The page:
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Bioaccumulation of trace metals in plant tissues can present a health risk to wildlife, and potentially to humans. The Passamaquoddy Tribe in Maine was concerned about health risks of cadmium (Cd) because of a health advisory for moose liver and kidney consumption due to high Cd levels. In addition to Cd, this study evaluated concentrations of aluminum (Al), calcium (Ca), copper (Cu), iron (Fe), potassium (K), magnesium (Mg), manganese (Mn), nickel (Ni), phosphorus (P), lead (Pb), and zinc (Zn) in four common terrestrial moose-browse species, associated forest soils, and two species of aquatic vegetation on Passamaquoddy tribal land in eastern Maine. Elements were organized into three groups (A, B, and C) based on the patterns of concentration differences in vegetation among ecosystem types. Elements in group A included the nutrients Ca, K, Mg, and P and showed a pattern of significantly higher concentrations in hardwood and aquatic vegetation compared to softwoods. Group B elements included the four metals, Cd, Cu, Mn, and Zn, and exhibited a pattern of higher concentrations in hardwoods compared to softwoods and aquatic vegetation. Group C elements did not fit the patterns of group A or group B and included the remaining four elements Al, Fe, Ni, and Pb. Total O horizon soil concentration means for all elements, except Ni and Pb, were significantly higher in hardwood compared to softwood forest types. This study provides uncommon and important baseline vegetation and soil trace metal concentrations from a remote region in Maine of interest to environmental professionals.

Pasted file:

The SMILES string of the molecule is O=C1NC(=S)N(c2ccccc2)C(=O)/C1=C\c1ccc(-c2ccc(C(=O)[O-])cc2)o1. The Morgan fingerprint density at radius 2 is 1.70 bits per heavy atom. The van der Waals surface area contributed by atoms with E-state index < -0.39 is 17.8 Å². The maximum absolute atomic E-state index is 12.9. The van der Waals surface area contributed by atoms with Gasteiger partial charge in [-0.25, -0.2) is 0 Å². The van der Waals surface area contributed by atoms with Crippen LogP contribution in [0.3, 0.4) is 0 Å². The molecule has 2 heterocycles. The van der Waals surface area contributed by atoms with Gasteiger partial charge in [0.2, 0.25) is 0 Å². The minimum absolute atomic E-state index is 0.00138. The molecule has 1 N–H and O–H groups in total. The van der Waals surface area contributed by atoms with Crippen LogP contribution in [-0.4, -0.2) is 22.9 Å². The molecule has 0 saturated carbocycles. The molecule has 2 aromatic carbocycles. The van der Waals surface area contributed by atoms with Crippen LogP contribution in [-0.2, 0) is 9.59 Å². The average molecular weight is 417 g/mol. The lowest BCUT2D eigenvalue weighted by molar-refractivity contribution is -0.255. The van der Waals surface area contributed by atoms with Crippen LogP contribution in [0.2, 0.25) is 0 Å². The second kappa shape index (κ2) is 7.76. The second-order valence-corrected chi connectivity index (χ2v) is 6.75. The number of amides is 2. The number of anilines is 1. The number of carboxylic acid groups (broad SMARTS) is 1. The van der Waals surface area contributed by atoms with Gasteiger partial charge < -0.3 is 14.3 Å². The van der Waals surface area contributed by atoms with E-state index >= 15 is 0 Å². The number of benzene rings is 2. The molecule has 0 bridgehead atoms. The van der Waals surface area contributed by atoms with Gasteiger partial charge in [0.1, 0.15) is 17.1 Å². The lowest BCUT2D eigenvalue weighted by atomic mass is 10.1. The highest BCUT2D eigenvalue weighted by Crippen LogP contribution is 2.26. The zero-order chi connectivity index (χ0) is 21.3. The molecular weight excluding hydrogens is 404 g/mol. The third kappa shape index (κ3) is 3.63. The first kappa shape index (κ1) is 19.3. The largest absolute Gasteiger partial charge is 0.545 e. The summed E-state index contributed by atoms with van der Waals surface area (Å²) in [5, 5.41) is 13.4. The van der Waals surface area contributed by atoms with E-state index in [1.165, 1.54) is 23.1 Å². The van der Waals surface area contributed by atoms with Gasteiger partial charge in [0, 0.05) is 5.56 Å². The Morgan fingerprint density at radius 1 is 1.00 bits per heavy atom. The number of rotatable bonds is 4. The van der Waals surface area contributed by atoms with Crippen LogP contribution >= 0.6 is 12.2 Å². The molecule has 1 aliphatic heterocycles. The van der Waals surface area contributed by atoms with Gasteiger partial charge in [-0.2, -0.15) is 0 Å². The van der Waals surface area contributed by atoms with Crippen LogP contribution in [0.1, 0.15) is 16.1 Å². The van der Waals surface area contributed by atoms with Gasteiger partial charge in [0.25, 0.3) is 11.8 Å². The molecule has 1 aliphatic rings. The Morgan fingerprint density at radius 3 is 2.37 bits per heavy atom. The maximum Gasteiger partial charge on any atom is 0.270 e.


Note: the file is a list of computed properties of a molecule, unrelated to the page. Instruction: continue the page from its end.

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Maine Agricultural and Forest Experiment Station
trace elements, bioaccumulation, forest plants, forest soils
Environmental Chemistry | Environmental Monitoring | Forest Sciences | Soil Science
McGee, C.J., I.J. Fernandez, S.A. Norton, and C.S. Stubbs. 2006. Element concentrations in Maine forest vegetation and soils. Maine Agricultural and Forest Experiment Station Technical Bulletin 195.